Spotlight interview with Nicky,
our fabulous finance manager
and resident feminist.

 

Nicky has been with Mando for almost 15 years and in that time she believes the world has changed for women. We speak to her to find out more about her life behind all the numbers and working with the Girlguiding community who are International Women’s Day official charity.

  1. With your job being stereotypically male, do you find any issues with your role as finance manager?

I have had in the past emails that assume I am a man because my name is Nicky and because I am a finance manager. I do get the assumption sometimes as I am in finance and emails will come through with “Dear Sir” on them, but that could just be a general thing. Other than that, no not really, but that is because I have been here so long and everyone in the company knows me and the people I deal with outside the company know me too.

 

  1. What does international women’s day mean for you?

Universal suffrage didn’t come in until 1928, a whole decade after some women were initially given the vote in 1918, even though the movement started in the early 1800s. But simply put, International Women’s Day for me is empowering women everywhere.

  1. Who is your favourite female author and why?

I very rarely read fiction these days, but when I was a child it would have been authors such as Anna Sewell who wrote “Black Beauty”, Susan Coolidge who wrote “What Katy Did” and Lucy Montgomery who wrote “Anne of Green Gables”. But equally I like the classics such as Jane Austen.

 

  1. If you could invite 3 women dead or alive to a dinner party, who would you have and why?

  • Sandi Toksvig is number one, she is fantastic, she founded the political party to which I belong (Women’s Equality Party), when she came out really early as a lesbian, she was told her career would be over, but she defied all odds and is a brilliant role model to have, whoever they are.
  • Millicent Fawcett she was a suffragist. In the 1890s she started the women’s suffrage society after becoming involved with women’s suffrage when she was only 17 or 18. She had a statue put up in Parliament Square last year, and is the first women ever to have a statue there, alongside the likes of Winston Churchill.
  • Queen Elizabeth the First. I have always been fascinated by history, and she was a woman in a man’s world. She went from being vilified to being Gloriana. But she did it without the ferocity of her sister Mary, Queen of Scots.

 

  1. What do you think the biggest global feminist issue is today?

Women still only earning 84p to the pound is a big one. But you have western feminist issues and you have developing country feminist issues. We do have women that are able to burst through glass ceilings, but it’s not too common, and that shouldn’t be the case. There are currently more men sat in parliament today than there have ever been women elected and fewer women leading FTSE firms than men called John.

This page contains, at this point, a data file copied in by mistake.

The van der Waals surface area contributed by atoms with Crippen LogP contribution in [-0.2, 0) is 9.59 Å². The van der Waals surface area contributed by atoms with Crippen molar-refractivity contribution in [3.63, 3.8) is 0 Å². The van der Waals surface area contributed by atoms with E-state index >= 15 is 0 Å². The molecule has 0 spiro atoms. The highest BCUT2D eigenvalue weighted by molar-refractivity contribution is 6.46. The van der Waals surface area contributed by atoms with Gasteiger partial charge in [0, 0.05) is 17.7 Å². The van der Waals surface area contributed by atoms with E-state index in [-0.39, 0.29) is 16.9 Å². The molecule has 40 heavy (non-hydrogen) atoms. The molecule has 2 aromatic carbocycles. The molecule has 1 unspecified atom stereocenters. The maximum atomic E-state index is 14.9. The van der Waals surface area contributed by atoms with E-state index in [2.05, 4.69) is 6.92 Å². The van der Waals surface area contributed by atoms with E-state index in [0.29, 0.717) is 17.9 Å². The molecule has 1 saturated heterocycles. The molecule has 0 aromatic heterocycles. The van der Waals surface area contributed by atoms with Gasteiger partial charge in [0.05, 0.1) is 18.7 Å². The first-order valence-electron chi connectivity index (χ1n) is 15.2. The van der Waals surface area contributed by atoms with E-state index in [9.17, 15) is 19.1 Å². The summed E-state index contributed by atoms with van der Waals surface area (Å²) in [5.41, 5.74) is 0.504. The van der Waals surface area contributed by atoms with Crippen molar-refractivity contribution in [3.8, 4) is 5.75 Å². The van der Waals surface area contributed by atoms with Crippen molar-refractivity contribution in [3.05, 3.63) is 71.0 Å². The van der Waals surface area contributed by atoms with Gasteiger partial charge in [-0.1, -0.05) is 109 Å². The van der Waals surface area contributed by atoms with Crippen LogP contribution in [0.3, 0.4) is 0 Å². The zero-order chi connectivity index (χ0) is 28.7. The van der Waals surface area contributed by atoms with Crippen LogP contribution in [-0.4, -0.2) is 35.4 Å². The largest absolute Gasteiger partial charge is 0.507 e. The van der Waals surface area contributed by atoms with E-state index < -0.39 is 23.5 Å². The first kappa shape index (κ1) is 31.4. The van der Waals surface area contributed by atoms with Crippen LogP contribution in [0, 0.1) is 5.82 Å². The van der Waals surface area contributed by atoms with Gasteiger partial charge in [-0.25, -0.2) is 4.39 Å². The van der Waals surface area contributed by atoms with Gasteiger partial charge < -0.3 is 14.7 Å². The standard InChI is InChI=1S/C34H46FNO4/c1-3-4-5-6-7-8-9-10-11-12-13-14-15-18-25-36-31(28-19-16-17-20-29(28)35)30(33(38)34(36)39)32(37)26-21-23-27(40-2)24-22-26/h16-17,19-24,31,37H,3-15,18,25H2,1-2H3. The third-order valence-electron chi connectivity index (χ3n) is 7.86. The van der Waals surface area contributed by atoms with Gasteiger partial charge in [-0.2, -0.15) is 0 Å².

An example that happened only a couple of weeks ago was there was an article written about the all the Brit Awards winners and all the female winners had their ages listed, but none of the men did.

I’m a Guide leader and I have girls at the age of 12 coming up to me saying “I can’t do that because I’m a girl”. The biggest feminist issue is still there is no equality. It is the same for men though, take maternity and paternity for instance, men only get 2 weeks off but women can have a year, it should be equal for both. But, until women are treated equally with men either in the press, in work and in the home, it won’t be resolved.

  1. When did you get into the Guiding community?

I was a Brownie and a Guide when I was a child, and then I left and became a leader at 18 and I have been a Guide and Brownie leader for 25 years, and a Scout leader for 3 years. I am incredibly proud member of Girlguiding, it does amazing things to empower young women and show them that they can do anything they want, it’s important girls have a safe space. We go sailing and rock climbing, anything that boys can do, girls can do just as well. It’s a very safe and nurturing environment. They come to us as girls and they leave as young women, and if I can help give them confidence it makes it all worth it. It’s about showing people it doesn’t matter what you look like and that’s why we have the uniform. The uniform is levelling, we are the biggest uniformed organization for women in the UK.

 

  1. The World Association of Girl Guides and Girl Scouts is the official charity of International Women’s Day, what do your guides do to celebrate?

This year we aren’t doing anything special, but last year we celebrated the centenary of some women getting the right to vote, and did lots of things on voting and parliament. The Guides are very aware though, through me and the other Guide leaders, we are all very strong women, and very politically aware. They know the voice they can have and Girlguiding has a tremendous voice. We work with partners like Dove, Google, Rolls Royce, Amey and Easyjet to empower young women to be confident in everything from their career choices to their bodies.

 

  1. Do you think you’ll ever give up Guiding?

No, absolutely not, I will be involved with Guides for the rest of my life. I get so much out of it, seeing their attitudes and the strength they have to overcome things is amazing. It’s just a wonderful community and I am proud to be part of it.